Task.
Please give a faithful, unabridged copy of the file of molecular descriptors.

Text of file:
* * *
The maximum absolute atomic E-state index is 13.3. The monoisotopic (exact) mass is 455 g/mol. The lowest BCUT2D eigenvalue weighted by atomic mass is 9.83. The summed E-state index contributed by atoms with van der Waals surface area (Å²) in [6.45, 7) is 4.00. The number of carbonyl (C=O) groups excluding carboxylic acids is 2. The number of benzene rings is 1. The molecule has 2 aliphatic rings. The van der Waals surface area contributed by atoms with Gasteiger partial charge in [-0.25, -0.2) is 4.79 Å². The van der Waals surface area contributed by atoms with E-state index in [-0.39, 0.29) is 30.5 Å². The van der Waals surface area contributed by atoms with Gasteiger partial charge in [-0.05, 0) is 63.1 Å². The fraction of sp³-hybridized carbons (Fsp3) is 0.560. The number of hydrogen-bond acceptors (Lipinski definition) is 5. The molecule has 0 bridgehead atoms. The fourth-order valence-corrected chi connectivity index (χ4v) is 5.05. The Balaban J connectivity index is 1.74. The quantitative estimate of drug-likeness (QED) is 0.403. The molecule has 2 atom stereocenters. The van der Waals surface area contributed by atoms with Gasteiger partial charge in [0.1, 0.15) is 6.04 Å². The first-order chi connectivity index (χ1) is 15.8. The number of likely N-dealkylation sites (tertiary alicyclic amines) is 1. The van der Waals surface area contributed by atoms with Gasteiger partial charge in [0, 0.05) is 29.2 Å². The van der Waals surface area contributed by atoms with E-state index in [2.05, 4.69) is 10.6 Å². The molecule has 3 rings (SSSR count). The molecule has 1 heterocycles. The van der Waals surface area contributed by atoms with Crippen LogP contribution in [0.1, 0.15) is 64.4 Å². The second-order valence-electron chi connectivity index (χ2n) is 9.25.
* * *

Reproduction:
The maximum absolute atomic E-state index is 13.3. The monoisotopic (exact) mass is 455 g/mol. The lowest BCUT2D eigenvalue weighted by atomic mass is 9.83. The summed E-state index contributed by atoms with van der Waals surface area (Å²) in [6.45, 7) is 4.00. The number of carbonyl (C=O) groups excluding carboxylic acids is 2. The number of benzene rings is 1. The molecule has 2 aliphatic rings. The van der Waals surface area contributed by atoms with Gasteiger partial charge in [-0.25, -0.2) is 4.79 Å². The van der Waals surface area contributed by atoms with E-state index in [-0.39, 0.29) is 30.5 Å². The van der Waals surface area contributed by atoms with Gasteiger partial charge in [-0.05, 0) is 63.1 Å². The fraction of sp³-hybridized carbons (Fsp3) is 0.560. The number of hydrogen-bond acceptors (Lipinski definition) is 5. The molecule has 0 bridgehead atoms. The fourth-order valence-corrected chi connectivity index (χ4v) is 5.05. The Balaban J connectivity index is 1.74. The quantitative estimate of drug-likeness (QED) is 0.403. The molecule has 2 atom stereocenters. The van der Waals surface area contributed by atoms with Gasteiger partial charge in [0.1, 0.15) is 6.04 Å². The first-order chi connectivity index (χ1) is 15.8. The number of likely N-dealkylation sites (tertiary alicyclic amines) is 1. The van der Waals surface area contributed by atoms with Gasteiger partial charge in [0, 0.05) is 29.2 Å². The van der Waals surface area contributed by atoms with E-state index in [2.05, 4.69) is 10.6 Å². The molecule has 3 rings (SSSR count). The molecule has 1 heterocycles. The van der Waals surface area contributed by atoms with Crippen LogP contribution in [0.1, 0.15) is 64.4 Å². The second-order valence-electron chi connectivity index (χ2n) is 9.25.